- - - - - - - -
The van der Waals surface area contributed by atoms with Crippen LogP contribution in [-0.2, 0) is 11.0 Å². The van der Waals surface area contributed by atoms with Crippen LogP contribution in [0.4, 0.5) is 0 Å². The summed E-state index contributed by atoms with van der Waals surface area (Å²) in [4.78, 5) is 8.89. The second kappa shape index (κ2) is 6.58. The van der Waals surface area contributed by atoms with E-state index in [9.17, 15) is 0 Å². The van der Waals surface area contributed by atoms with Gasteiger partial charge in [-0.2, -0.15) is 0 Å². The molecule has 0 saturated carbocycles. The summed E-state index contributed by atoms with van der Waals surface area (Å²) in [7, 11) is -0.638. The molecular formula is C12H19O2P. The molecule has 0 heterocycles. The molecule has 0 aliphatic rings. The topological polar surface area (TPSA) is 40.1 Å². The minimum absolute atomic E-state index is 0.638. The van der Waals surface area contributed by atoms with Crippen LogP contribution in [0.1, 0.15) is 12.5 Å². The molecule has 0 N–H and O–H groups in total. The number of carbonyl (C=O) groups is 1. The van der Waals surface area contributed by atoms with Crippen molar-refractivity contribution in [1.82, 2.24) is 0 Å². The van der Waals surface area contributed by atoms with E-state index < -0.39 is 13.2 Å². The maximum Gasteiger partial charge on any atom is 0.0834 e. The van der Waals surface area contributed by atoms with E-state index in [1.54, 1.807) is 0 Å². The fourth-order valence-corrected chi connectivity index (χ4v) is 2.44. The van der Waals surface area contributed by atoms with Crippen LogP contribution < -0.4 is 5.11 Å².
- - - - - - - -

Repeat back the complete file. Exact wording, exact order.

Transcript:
The van der Waals surface area contributed by atoms with Crippen LogP contribution in [-0.2, 0) is 11.0 Å². The van der Waals surface area contributed by atoms with Crippen LogP contribution in [0.4, 0.5) is 0 Å². The summed E-state index contributed by atoms with van der Waals surface area (Å²) in [4.78, 5) is 8.89. The second kappa shape index (κ2) is 6.58. The van der Waals surface area contributed by atoms with E-state index in [9.17, 15) is 0 Å². The van der Waals surface area contributed by atoms with Gasteiger partial charge in [-0.2, -0.15) is 0 Å². The molecule has 0 saturated carbocycles. The summed E-state index contributed by atoms with van der Waals surface area (Å²) in [7, 11) is -0.638. The molecular formula is C12H19O2P. The molecule has 0 heterocycles. The molecule has 0 aliphatic rings. The topological polar surface area (TPSA) is 40.1 Å². The minimum absolute atomic E-state index is 0.638. The van der Waals surface area contributed by atoms with Crippen LogP contribution in [0.1, 0.15) is 12.5 Å². The molecule has 0 N–H and O–H groups in total. The number of carbonyl (C=O) groups is 1. The van der Waals surface area contributed by atoms with Crippen molar-refractivity contribution in [1.82, 2.24) is 0 Å². The van der Waals surface area contributed by atoms with E-state index < -0.39 is 13.2 Å². The maximum Gasteiger partial charge on any atom is 0.0834 e. The van der Waals surface area contributed by atoms with E-state index in [1.54, 1.807) is 0 Å². The fourth-order valence-corrected chi connectivity index (χ4v) is 2.44. The van der Waals surface area contributed by atoms with Crippen LogP contribution < -0.4 is 5.11 Å².